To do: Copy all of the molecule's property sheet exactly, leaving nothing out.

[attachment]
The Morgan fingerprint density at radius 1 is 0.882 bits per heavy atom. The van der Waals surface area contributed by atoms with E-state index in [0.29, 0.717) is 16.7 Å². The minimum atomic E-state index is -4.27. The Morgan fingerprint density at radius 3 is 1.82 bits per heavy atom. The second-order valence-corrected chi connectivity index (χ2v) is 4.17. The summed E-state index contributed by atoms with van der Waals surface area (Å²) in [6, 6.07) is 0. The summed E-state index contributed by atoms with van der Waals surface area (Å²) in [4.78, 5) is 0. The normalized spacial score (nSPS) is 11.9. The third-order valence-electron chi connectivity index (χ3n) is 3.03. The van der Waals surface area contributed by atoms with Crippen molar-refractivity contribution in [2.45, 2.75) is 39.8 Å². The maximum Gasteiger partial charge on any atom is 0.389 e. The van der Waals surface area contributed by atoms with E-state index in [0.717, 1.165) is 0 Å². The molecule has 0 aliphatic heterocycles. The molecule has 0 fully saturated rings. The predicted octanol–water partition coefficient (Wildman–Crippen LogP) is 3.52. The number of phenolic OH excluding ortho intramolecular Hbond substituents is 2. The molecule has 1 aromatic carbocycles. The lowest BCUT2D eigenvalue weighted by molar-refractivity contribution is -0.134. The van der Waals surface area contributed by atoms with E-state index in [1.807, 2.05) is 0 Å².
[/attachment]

The Morgan fingerprint density at radius 1 is 0.882 bits per heavy atom. The van der Waals surface area contributed by atoms with E-state index in [0.29, 0.717) is 16.7 Å². The minimum atomic E-state index is -4.27. The Morgan fingerprint density at radius 3 is 1.82 bits per heavy atom. The second-order valence-corrected chi connectivity index (χ2v) is 4.17. The summed E-state index contributed by atoms with van der Waals surface area (Å²) in [6, 6.07) is 0. The summed E-state index contributed by atoms with van der Waals surface area (Å²) in [4.78, 5) is 0. The normalized spacial score (nSPS) is 11.9. The third-order valence-electron chi connectivity index (χ3n) is 3.03. The van der Waals surface area contributed by atoms with Crippen molar-refractivity contribution in [2.45, 2.75) is 39.8 Å². The maximum Gasteiger partial charge on any atom is 0.389 e. The van der Waals surface area contributed by atoms with E-state index in [0.717, 1.165) is 0 Å². The molecule has 0 aliphatic heterocycles. The molecule has 0 fully saturated rings. The predicted octanol–water partition coefficient (Wildman–Crippen LogP) is 3.52. The number of phenolic OH excluding ortho intramolecular Hbond substituents is 2. The molecule has 1 aromatic carbocycles. The lowest BCUT2D eigenvalue weighted by molar-refractivity contribution is -0.134. The van der Waals surface area contributed by atoms with E-state index in [1.807, 2.05) is 0 Å².